CIUDAD JUAREZ, Mexico

Customs inspectors seize 268,000 assault rifle rounds

Mexican customs inspectors seized 268,000 rounds of assault rifle ammunition found in a U.S. truck at a border crossing in Ciudad Juarez, authorities reported Wednesday.

Angel Torres, a spokesman for federal prosecutors in northern Chihuahua state, said a 37-year-old man from Dallas, Texas, was detained for trying to drive the truck across the border from El Paso, Texas.

Torres said the driver, who is being held pending investigation on illegal weapons charges, claimed he had no goods to declare when he arrived at the border Tuesday.

Torres said a gamma-ray inspection of the truck’s cargo compartment revealed the presence of metal canisters holding the ammunition. He says the bullets were hidden under pallets in the truck’s floor.

ROME

Museum director burns painting in funding protest

For a second day in a row, the director of a contemporary art museum in a small Italian town near Naples has burned a painting to protest a shortage of funds.

Antonio Manfredi set aflame a painting by Neapolitan artist Rosaria Matarese on Wednesday night outside the Casoria Contemporary Art Museum, which is housed in the basement of a public school in the hinterland of the southern city.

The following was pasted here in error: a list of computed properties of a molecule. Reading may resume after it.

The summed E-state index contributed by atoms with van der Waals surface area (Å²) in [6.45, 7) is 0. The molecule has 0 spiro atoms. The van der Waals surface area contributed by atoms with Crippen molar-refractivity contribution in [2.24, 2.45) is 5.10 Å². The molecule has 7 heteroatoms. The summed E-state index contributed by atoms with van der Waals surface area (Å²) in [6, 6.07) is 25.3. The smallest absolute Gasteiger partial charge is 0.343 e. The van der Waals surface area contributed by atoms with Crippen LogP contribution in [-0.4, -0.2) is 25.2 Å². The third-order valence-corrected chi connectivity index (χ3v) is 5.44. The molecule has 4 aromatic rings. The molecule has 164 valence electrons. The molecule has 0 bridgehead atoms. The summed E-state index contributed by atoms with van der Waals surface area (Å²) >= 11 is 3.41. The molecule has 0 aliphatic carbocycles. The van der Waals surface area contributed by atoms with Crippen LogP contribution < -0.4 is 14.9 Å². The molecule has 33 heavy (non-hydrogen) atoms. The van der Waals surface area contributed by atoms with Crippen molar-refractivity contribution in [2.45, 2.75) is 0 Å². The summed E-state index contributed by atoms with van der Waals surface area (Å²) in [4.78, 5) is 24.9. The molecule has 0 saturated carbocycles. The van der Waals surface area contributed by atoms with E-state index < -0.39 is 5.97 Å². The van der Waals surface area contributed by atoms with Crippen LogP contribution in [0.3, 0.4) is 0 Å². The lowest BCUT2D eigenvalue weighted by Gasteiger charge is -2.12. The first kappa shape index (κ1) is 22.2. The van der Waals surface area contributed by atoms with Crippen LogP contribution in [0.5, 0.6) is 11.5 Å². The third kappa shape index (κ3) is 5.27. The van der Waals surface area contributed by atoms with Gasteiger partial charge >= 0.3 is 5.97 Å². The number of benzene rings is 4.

A day earlier he burned a painting by a French artist. Both artists had given their consent.

Manfredi had threatened to burn paintings if financial help wasn’t promised for the private museum.

Italy’s museums have been strapped for funds for decades, but art world officials say the economic crisis has aggravated the plight. Officials of the center-left Democratic Party appealed to the government Wednesday for funds for the museum. “We survived for seven years without public funds, with few private sponsors,” Manfredi told AP. “But we would like to be considered a public service.”

Matarese said the work was worth about $8,000.

LONDON

Web inventor urges plan for surveillance be halted

The scientist credited with inventing the World Wide Web says he’s warned Britain’s government to ditch plans to extend surveillance of Internet activity.

Tim Berners Lee, who developed the Web in 1990, says the proposals to allow intelligence agencies to monitor Internet use and digital communications of British citizens would be a “destruction of human rights.”

Berners Lee told The Guardian newspaper in an interview published Wednesday that the proposals would place intimate information at risk of theft.

He says the government has not explained how it could safely store the data, meaning the plan should be scrapped.

Britain’s Home Office has insisted that any new surveillance program would be limited and aimed at serious crime and terrorism.

— From news service reports